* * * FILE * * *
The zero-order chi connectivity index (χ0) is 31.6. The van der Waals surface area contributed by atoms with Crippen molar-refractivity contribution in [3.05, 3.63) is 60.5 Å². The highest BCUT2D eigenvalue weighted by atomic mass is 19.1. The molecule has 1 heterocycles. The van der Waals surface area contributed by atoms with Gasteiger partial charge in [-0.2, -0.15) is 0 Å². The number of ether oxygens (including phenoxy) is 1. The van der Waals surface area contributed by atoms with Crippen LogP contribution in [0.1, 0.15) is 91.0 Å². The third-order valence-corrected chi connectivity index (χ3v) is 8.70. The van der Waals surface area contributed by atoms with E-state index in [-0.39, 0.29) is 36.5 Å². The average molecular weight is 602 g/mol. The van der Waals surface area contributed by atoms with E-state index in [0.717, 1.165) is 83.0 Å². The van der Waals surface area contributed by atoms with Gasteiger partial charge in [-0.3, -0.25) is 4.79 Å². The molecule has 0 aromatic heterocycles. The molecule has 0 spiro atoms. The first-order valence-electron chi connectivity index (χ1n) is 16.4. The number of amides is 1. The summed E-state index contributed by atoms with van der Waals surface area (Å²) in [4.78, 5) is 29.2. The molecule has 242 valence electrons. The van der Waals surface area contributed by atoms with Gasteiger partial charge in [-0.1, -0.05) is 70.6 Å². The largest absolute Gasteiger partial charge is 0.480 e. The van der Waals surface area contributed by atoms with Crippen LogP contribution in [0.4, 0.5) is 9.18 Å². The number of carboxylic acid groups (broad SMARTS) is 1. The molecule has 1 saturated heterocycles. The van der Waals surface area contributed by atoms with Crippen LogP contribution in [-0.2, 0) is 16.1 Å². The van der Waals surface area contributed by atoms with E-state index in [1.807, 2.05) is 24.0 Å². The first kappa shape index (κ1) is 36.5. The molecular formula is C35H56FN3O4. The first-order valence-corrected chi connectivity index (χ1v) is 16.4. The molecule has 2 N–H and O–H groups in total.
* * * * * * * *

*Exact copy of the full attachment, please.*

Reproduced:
The zero-order chi connectivity index (χ0) is 31.6. The van der Waals surface area contributed by atoms with Crippen molar-refractivity contribution in [3.05, 3.63) is 60.5 Å². The highest BCUT2D eigenvalue weighted by atomic mass is 19.1. The molecule has 1 heterocycles. The van der Waals surface area contributed by atoms with Gasteiger partial charge in [-0.2, -0.15) is 0 Å². The number of ether oxygens (including phenoxy) is 1. The van der Waals surface area contributed by atoms with Crippen LogP contribution in [0.1, 0.15) is 91.0 Å². The third-order valence-corrected chi connectivity index (χ3v) is 8.70. The van der Waals surface area contributed by atoms with E-state index in [-0.39, 0.29) is 36.5 Å². The average molecular weight is 602 g/mol. The van der Waals surface area contributed by atoms with E-state index in [0.717, 1.165) is 83.0 Å². The van der Waals surface area contributed by atoms with Gasteiger partial charge in [-0.3, -0.25) is 4.79 Å². The molecule has 0 aromatic heterocycles. The molecule has 0 spiro atoms. The first-order valence-electron chi connectivity index (χ1n) is 16.4. The number of amides is 1. The summed E-state index contributed by atoms with van der Waals surface area (Å²) in [4.78, 5) is 29.2. The molecule has 242 valence electrons. The van der Waals surface area contributed by atoms with Gasteiger partial charge in [-0.1, -0.05) is 70.6 Å². The largest absolute Gasteiger partial charge is 0.480 e. The van der Waals surface area contributed by atoms with Crippen LogP contribution in [0.4, 0.5) is 9.18 Å². The number of carboxylic acid groups (broad SMARTS) is 1. The molecule has 1 saturated heterocycles. The van der Waals surface area contributed by atoms with Crippen LogP contribution in [-0.2, 0) is 16.1 Å². The van der Waals surface area contributed by atoms with E-state index in [1.807, 2.05) is 24.0 Å². The first kappa shape index (κ1) is 36.5. The molecular formula is C35H56FN3O4. The first-order valence-corrected chi connectivity index (χ1v) is 16.4. The molecule has 2 N–H and O–H groups in total.